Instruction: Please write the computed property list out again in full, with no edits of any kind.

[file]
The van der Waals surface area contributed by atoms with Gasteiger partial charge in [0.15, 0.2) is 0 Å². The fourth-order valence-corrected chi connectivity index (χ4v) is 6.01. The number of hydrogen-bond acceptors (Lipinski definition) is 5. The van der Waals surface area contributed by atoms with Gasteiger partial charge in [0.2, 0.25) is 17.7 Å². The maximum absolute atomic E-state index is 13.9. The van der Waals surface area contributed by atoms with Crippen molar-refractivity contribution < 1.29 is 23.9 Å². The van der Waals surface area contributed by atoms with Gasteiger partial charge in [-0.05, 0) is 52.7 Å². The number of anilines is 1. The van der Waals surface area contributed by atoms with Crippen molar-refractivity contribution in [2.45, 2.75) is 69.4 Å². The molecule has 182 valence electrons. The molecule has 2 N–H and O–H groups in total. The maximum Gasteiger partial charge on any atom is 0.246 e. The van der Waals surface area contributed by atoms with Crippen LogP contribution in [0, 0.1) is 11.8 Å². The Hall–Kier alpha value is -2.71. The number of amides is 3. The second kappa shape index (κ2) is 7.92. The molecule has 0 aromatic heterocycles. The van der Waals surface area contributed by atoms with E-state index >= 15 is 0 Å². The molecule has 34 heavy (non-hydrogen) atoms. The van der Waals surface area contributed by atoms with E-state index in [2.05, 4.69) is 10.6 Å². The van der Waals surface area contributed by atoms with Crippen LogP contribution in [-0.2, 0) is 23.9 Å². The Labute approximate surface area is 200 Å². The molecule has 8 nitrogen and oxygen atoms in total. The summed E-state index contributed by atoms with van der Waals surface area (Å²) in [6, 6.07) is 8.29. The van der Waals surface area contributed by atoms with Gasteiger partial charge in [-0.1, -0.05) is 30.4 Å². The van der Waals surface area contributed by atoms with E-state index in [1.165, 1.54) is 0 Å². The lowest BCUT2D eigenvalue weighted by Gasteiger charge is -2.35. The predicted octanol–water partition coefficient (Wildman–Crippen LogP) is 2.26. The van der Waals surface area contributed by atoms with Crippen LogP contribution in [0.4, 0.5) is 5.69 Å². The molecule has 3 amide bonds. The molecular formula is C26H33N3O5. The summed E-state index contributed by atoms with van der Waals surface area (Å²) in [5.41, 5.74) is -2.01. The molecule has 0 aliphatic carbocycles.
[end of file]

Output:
The van der Waals surface area contributed by atoms with Gasteiger partial charge in [0.15, 0.2) is 0 Å². The fourth-order valence-corrected chi connectivity index (χ4v) is 6.01. The number of hydrogen-bond acceptors (Lipinski definition) is 5. The van der Waals surface area contributed by atoms with Gasteiger partial charge in [0.2, 0.25) is 17.7 Å². The maximum absolute atomic E-state index is 13.9. The van der Waals surface area contributed by atoms with Crippen molar-refractivity contribution < 1.29 is 23.9 Å². The van der Waals surface area contributed by atoms with Gasteiger partial charge in [-0.05, 0) is 52.7 Å². The number of anilines is 1. The van der Waals surface area contributed by atoms with Crippen molar-refractivity contribution in [2.45, 2.75) is 69.4 Å². The molecule has 182 valence electrons. The molecule has 2 N–H and O–H groups in total. The maximum Gasteiger partial charge on any atom is 0.246 e. The van der Waals surface area contributed by atoms with Crippen LogP contribution in [0, 0.1) is 11.8 Å². The Hall–Kier alpha value is -2.71. The number of amides is 3. The second kappa shape index (κ2) is 7.92. The molecule has 0 aromatic heterocycles. The van der Waals surface area contributed by atoms with E-state index >= 15 is 0 Å². The molecule has 34 heavy (non-hydrogen) atoms. The van der Waals surface area contributed by atoms with E-state index in [2.05, 4.69) is 10.6 Å². The van der Waals surface area contributed by atoms with Crippen LogP contribution in [-0.2, 0) is 23.9 Å². The Labute approximate surface area is 200 Å². The molecule has 8 nitrogen and oxygen atoms in total. The summed E-state index contributed by atoms with van der Waals surface area (Å²) in [6, 6.07) is 8.29. The van der Waals surface area contributed by atoms with Gasteiger partial charge in [-0.1, -0.05) is 30.4 Å². The van der Waals surface area contributed by atoms with E-state index in [1.165, 1.54) is 0 Å². The lowest BCUT2D eigenvalue weighted by Gasteiger charge is -2.35. The predicted octanol–water partition coefficient (Wildman–Crippen LogP) is 2.26. The van der Waals surface area contributed by atoms with Crippen LogP contribution in [0.4, 0.5) is 5.69 Å². The molecule has 3 amide bonds. The molecular formula is C26H33N3O5. The summed E-state index contributed by atoms with van der Waals surface area (Å²) in [5.41, 5.74) is -2.01. The molecule has 0 aliphatic carbocycles.